“At the Lake Pend Oreille School District, Don Hicks fills three important roles as a driver trainer, flex driver and morning dispatcher,” the nomination letter reads. “Don is the first employee at work every day and assists in filling routes requiring substitute drivers. Don also actively recruits and trains new drivers for the transportation department and has brought in numerous quality drivers to the LPOSD transportation team. Don enthusiastically volunteers his time to train drivers for the regional and Idaho State School Bus Roadeo.”
Hicks’ dedication to his job was demonstrated after he had a devastating ski accident that broke his right leg, requiring 29 screws and two plates through two surgeries, officials said. During his recovery, Hicks was unable to drive a school bus but worked with management to still be able to come into work and serve as dispatcher and continue duties as a driver trainer.
“Don’s determination and resolve helped him through the recovery process and he was back driving within five months,” the nomination letter notes. “In addition, he competed in and won a triathlon.”
• Diane Syth, 2017 Special Needs School Bus Driver of the Year
Diane Syth has drive a school bus for the Lake Pend Oreille School District for the past 25 year, with 13 years as a special needs school bus driver. In those 25 years, Syth has never been involved in a vehicle accident even though her special needs route covers the most miles of any route in the district at over 180 miles daily.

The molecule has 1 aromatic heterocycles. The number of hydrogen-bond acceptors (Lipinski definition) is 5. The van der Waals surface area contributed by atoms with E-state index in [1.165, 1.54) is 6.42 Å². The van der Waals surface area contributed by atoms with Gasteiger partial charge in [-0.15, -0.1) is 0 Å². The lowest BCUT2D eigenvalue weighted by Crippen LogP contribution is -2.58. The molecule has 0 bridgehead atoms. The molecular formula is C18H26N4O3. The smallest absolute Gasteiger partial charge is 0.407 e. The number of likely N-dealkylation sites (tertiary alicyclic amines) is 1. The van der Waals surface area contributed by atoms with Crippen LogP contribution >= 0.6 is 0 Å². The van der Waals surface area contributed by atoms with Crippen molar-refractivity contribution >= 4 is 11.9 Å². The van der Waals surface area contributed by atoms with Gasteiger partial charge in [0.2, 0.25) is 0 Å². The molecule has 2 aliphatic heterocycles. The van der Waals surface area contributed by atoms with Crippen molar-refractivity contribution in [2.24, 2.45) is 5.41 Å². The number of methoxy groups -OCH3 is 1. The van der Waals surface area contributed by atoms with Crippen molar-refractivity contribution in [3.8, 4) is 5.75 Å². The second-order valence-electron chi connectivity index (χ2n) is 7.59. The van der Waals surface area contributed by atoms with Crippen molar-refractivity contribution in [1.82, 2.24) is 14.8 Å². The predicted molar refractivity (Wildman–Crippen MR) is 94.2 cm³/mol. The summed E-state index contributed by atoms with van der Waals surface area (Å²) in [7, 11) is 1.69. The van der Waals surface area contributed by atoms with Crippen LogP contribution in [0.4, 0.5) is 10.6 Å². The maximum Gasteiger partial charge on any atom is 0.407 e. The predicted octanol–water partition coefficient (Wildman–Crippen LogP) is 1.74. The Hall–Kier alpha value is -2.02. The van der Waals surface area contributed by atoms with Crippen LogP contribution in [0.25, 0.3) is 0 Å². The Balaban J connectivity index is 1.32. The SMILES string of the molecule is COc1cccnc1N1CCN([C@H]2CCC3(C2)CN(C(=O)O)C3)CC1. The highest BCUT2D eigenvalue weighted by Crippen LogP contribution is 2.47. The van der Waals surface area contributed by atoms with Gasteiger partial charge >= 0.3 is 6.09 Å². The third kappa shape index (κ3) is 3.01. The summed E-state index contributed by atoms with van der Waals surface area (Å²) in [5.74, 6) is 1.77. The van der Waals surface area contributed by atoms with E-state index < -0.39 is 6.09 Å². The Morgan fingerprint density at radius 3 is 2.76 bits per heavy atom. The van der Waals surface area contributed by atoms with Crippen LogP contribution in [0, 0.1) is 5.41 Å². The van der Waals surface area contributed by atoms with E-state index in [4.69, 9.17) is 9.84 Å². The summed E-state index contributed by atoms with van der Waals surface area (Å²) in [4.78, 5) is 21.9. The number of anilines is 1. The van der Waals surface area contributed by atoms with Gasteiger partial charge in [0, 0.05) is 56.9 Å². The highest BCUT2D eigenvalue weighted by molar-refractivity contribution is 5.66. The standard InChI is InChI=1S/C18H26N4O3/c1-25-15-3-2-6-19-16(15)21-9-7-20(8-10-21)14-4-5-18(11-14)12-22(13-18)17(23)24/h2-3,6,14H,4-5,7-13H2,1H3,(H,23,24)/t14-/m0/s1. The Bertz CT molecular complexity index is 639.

“Diane’s route averages 15 special needs students per day and she has formed a personal relationship with each family on her route,” the nomination letter states. “Diane is respected by all drivers for her knowledge of student management and has been called on many times to assist with student behavior issues.”
District officials said Syth is highly experienced and skilled, meeting the needs of a wide spectrum of students ranging from Down syndrome, autism spectrum disorder, wheelchair bound, and preschool. Syth also volunteers her time in support of the LPOSD Transportation Association scholarship fund for graduating seniors and she currently serves as the group’s treasurer. In the past four years, the group has helped raise over $7,000 in scholarships.
Her dedication to the district’s students doesn’t stop at the bus. One day while she was driving her route she noticed a young boy jumping across a ditch near the bus stop. On one jump he appeared to land pretty hard on his stomach and she noticed a change in his color.
“Her intuition and experience with children told her that something was wrong so she called the parents of the student,” district officials said in the letter. “They came to the bus stop and took the child to the doctor after Diane expressed her concern to them about his fall. Diane found out later that day that the child was taken to the hospital and had his spleen removed as a result of his injury.”
“The parents were extremely thankful to Diane for her care and critical thinking skills that likely saved the boy’s life.”